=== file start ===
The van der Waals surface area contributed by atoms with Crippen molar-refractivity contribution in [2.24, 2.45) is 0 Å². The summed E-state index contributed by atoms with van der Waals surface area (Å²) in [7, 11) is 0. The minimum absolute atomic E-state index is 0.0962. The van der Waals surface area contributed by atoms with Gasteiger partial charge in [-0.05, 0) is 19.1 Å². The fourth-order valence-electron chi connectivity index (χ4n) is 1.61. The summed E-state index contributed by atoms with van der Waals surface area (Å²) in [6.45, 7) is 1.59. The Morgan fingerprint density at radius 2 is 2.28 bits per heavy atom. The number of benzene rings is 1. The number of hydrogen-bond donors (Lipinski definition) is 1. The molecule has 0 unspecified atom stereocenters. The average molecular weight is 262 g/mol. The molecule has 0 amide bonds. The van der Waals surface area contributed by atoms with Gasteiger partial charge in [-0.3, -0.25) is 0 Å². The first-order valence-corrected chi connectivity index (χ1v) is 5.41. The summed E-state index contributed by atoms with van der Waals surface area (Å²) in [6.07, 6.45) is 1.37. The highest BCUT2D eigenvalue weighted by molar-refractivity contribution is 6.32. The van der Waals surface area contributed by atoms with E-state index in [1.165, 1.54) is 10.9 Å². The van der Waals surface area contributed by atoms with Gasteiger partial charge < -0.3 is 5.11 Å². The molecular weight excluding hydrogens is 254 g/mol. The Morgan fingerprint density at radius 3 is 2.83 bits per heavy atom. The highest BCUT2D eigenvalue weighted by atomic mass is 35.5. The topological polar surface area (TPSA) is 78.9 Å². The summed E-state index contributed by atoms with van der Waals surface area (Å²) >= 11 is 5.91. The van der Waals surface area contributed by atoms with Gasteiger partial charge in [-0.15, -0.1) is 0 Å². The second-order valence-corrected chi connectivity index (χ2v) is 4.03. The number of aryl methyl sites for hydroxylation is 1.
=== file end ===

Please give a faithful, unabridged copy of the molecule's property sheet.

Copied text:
The van der Waals surface area contributed by atoms with Crippen molar-refractivity contribution in [2.24, 2.45) is 0 Å². The summed E-state index contributed by atoms with van der Waals surface area (Å²) in [7, 11) is 0. The minimum absolute atomic E-state index is 0.0962. The van der Waals surface area contributed by atoms with Gasteiger partial charge in [-0.05, 0) is 19.1 Å². The fourth-order valence-electron chi connectivity index (χ4n) is 1.61. The summed E-state index contributed by atoms with van der Waals surface area (Å²) in [6.45, 7) is 1.59. The Morgan fingerprint density at radius 2 is 2.28 bits per heavy atom. The number of benzene rings is 1. The number of hydrogen-bond donors (Lipinski definition) is 1. The molecule has 0 unspecified atom stereocenters. The average molecular weight is 262 g/mol. The molecule has 0 amide bonds. The van der Waals surface area contributed by atoms with Gasteiger partial charge in [-0.3, -0.25) is 0 Å². The first-order valence-corrected chi connectivity index (χ1v) is 5.41. The summed E-state index contributed by atoms with van der Waals surface area (Å²) in [6.07, 6.45) is 1.37. The highest BCUT2D eigenvalue weighted by molar-refractivity contribution is 6.32. The van der Waals surface area contributed by atoms with E-state index in [1.165, 1.54) is 10.9 Å². The van der Waals surface area contributed by atoms with Gasteiger partial charge < -0.3 is 5.11 Å². The molecular weight excluding hydrogens is 254 g/mol. The Morgan fingerprint density at radius 3 is 2.83 bits per heavy atom. The highest BCUT2D eigenvalue weighted by atomic mass is 35.5. The topological polar surface area (TPSA) is 78.9 Å². The summed E-state index contributed by atoms with van der Waals surface area (Å²) >= 11 is 5.91. The van der Waals surface area contributed by atoms with Gasteiger partial charge in [-0.15, -0.1) is 0 Å². The second-order valence-corrected chi connectivity index (χ2v) is 4.03. The number of aryl methyl sites for hydroxylation is 1.